What God has prepared for me may not line up with what I have prepared for myself, but it is so much better (1 Cor. 2:9). As I look back on all that God has taught me and grown me and on all of the college girls He has given me the privilege to walk alongside, I think how I could have so easily missed all of this had I gotten what I wanted five years ago. What He had for me was so much greater than what I had planned for myself, and the greatness of it has been measured in Kingdom impact, changed lives, and a deeper relationship with God.

It is easy to trust God when I am being fed. It gets tougher when I am hungry with no food in sight and when I have to rely on Him to provide and to satisfy. But I turn to Him more often when I lack. My longings propel me to God. The problem is not my desire for marriage (or even for someone just to take me to dinner and a movie). The problem begins when that desire becomes greater than my desire for the Lord. Have you submitted your preferences and desires to the Lordship of Jesus Christ? Do you have an open hand policy, a blank check, with Him?

Now vs. Eternity

A desire to be fed brings my attention to the here and now. My vision narrows, and everything else lessens in its importance except the fulfillment of that desire. I become irritable – maybe even angry - at whatever interferes with my pursuit and attainment of said desire. But a desire to be fathered draws my attention to what is eternal. It becomes easier to forsake the momentary for what will last. I endure the hunger because I prefer the end result.

A noted characteristic of physical poverty involves a lack of foresight and planning for the future because people in poverty live in the moment. They are concerned with today and what is directly in front of them. For someone without adequate food or other basic necessities, why would I plan for tomorrow or a year from now or ten years from now when I don’t even know if I will make it through today? But most of us humans (including us as Christ-followers) live with this poverty mindset when it comes to our desires. Why wouldn’t I satisfy myself today? If I do not look to the return of Christ, to the glory of what is to come, and to the worthiness of Almighty God, then why shouldn’t I feed myself when I’m hungry? We need a vision of the eternal! We need a greater vision of our God!

We serve a Savior who put on human flesh and who felt what we feel. He experienced desire. He hungered. And as He spent forty days in the wilderness after His baptism, Satan tempted Him (Matt. 4). As the Creator of the universe, He could have easily fulfilled His own desires, but for Jesus to have done so in the wilderness would mean that He elevated His desires above communion with God and fulfillment of God’s mission. Jesus had a vision of God and of His purpose that enabled Him to resist temptation, to resist His own desires.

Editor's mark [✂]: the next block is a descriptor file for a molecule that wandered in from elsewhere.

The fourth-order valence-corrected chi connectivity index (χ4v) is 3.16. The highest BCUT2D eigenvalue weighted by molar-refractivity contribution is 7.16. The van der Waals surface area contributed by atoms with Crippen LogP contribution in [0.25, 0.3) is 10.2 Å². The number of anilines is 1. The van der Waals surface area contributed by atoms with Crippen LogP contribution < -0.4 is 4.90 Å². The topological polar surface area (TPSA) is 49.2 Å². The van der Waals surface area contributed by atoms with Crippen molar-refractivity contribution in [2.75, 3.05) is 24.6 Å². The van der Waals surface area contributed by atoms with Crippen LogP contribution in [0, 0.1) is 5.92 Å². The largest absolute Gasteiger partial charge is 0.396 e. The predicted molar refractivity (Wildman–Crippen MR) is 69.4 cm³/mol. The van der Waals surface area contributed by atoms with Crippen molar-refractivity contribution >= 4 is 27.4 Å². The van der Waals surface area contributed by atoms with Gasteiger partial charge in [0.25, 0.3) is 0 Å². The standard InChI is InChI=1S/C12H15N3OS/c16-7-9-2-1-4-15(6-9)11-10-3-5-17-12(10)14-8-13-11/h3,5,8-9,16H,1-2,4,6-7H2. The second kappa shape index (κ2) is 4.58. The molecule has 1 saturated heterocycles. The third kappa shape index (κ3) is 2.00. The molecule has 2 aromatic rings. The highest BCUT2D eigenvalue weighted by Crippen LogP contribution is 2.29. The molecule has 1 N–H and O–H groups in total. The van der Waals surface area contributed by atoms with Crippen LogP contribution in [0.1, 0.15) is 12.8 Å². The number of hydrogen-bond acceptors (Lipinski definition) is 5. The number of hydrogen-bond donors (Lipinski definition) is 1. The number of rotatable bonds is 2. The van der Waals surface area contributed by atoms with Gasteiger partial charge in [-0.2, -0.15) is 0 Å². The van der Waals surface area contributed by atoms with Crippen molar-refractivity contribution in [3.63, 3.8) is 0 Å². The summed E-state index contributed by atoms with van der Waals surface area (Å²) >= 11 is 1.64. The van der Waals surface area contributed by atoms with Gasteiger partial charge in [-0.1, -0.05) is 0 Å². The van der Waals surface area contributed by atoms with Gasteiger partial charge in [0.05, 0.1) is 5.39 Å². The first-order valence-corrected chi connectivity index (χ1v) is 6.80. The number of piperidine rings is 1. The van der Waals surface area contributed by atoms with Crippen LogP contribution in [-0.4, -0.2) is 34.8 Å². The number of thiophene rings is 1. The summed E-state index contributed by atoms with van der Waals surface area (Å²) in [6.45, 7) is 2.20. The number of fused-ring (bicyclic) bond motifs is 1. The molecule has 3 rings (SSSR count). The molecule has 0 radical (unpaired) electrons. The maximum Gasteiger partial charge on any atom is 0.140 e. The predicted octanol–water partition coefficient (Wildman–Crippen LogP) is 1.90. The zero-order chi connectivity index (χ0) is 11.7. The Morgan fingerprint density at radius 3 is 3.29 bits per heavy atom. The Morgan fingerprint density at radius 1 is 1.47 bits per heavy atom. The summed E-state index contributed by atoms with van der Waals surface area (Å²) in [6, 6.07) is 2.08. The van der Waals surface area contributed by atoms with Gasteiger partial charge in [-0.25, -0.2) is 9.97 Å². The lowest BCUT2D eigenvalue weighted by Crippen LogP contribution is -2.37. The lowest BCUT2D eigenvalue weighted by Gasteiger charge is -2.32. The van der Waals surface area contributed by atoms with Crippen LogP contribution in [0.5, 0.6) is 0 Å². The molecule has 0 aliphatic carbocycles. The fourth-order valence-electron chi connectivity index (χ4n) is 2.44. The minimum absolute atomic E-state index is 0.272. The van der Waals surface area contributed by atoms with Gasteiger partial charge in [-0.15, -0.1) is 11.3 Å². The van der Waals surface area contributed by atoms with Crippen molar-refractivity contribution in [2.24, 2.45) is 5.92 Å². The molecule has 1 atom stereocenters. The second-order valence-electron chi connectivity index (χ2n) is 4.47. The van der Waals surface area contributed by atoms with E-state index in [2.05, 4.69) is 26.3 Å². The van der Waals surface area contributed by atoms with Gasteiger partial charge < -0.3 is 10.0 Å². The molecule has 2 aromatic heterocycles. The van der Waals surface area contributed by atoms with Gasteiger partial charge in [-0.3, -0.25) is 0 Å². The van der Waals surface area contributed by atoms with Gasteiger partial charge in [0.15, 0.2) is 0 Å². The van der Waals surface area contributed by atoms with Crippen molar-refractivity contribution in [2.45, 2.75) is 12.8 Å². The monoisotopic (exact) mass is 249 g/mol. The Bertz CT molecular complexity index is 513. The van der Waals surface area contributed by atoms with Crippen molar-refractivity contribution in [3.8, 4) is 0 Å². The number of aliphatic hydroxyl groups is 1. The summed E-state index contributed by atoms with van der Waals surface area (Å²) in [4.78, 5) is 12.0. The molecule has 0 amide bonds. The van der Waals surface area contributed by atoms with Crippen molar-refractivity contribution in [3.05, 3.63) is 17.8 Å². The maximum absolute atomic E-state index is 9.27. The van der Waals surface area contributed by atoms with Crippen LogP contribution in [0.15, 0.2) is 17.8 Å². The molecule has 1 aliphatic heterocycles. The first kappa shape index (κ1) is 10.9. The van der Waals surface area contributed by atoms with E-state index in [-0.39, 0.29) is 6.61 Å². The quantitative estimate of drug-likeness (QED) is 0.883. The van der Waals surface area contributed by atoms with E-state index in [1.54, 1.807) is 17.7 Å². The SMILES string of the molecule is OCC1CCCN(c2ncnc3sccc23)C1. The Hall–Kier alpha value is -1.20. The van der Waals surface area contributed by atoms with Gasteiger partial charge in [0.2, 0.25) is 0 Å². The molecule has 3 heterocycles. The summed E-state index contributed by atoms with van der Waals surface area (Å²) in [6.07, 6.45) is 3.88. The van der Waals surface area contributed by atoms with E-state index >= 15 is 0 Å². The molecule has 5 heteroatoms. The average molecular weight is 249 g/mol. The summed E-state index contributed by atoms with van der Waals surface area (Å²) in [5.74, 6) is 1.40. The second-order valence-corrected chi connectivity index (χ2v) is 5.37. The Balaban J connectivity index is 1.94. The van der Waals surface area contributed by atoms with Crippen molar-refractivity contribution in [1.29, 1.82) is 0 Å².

Dealing with Cravings

Did you know that most cravings subside after thirty minutes? Knowing this, when desire wells up inside, I can choose how to endure those thirty minutes (or however long the craving lasts). I can be ready with a game plan. A plan that does not involve retail therapy, alcohol, porn, loads of chocolate (or whatever your comfort food is), people, or anything else that we try to substitute for God. Psychologists call this "urge surfing."

How do you normally respond when those moments of intense desire hit you? What’s been your MO thus far? How has it been working for you? Are you a prisoner to your own desires and affections? Have you made an idol out of them? Do you want “it” more than you want God? Here’s the thing, giving in to your desires fails to subside the burning, fill the ache, or enduringly satisfy. There’s a difference between satiation and satisfaction. You give a starving kid a bowl of rice, and his hunger will be satiated. But his body will not be satisfied with all of the nutrients needed to function properly and to sustain his life in good health. Which scenario do you prefer for yourself – satiation or satisfaction?

Let your cravings lead you to God. Everything else is but a poor substitute for what only He can provide. What are you thirsty or hungry for? How are you currently satisfying those desires? Identify those longings or your current methods of satisfying yourself. Expose the counterfeits, the things that you are substituting for God. Confess sin and turn from it. And meditate on the goodness of God and the truth of His Word.

“When obedience to God contradicts what I think will give me pleasure, let me ask myself if I love Him. If I can say yes to that question, can’t I say yes to pleasing Him? Can’t I say yes even if it means a sacrifice? A little quiet reflection will remind me that yes to God always leads in the end to joy.” -Elisabeth Elliot, Passion and Purity

For more on this subject, I recommend Tempted and Tried by Russell D. Moore, Surfing for God by Michael John Cusick, "Fathered Through Temptation" by The Village Church, and "The Idolatry of Appetites" by Marian Jordan Ellis.